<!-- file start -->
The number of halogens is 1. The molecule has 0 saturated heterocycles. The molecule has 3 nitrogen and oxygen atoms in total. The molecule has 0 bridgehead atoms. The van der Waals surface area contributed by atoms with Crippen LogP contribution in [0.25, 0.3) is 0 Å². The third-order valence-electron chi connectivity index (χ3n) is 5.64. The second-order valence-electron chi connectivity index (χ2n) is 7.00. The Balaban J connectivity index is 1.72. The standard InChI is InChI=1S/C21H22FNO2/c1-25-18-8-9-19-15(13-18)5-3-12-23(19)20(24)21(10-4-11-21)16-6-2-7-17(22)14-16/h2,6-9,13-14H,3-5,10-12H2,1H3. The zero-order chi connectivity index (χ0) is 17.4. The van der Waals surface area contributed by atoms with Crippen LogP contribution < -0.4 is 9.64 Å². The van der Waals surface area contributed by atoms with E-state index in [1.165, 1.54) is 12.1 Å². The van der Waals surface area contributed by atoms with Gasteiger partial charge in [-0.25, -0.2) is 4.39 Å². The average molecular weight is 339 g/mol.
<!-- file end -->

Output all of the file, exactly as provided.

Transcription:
The number of halogens is 1. The molecule has 0 saturated heterocycles. The molecule has 3 nitrogen and oxygen atoms in total. The molecule has 0 bridgehead atoms. The van der Waals surface area contributed by atoms with Crippen LogP contribution in [0.25, 0.3) is 0 Å². The third-order valence-electron chi connectivity index (χ3n) is 5.64. The second-order valence-electron chi connectivity index (χ2n) is 7.00. The Balaban J connectivity index is 1.72. The standard InChI is InChI=1S/C21H22FNO2/c1-25-18-8-9-19-15(13-18)5-3-12-23(19)20(24)21(10-4-11-21)16-6-2-7-17(22)14-16/h2,6-9,13-14H,3-5,10-12H2,1H3. The zero-order chi connectivity index (χ0) is 17.4. The van der Waals surface area contributed by atoms with Crippen LogP contribution < -0.4 is 9.64 Å². The van der Waals surface area contributed by atoms with E-state index in [1.165, 1.54) is 12.1 Å². The van der Waals surface area contributed by atoms with Gasteiger partial charge in [-0.25, -0.2) is 4.39 Å². The average molecular weight is 339 g/mol.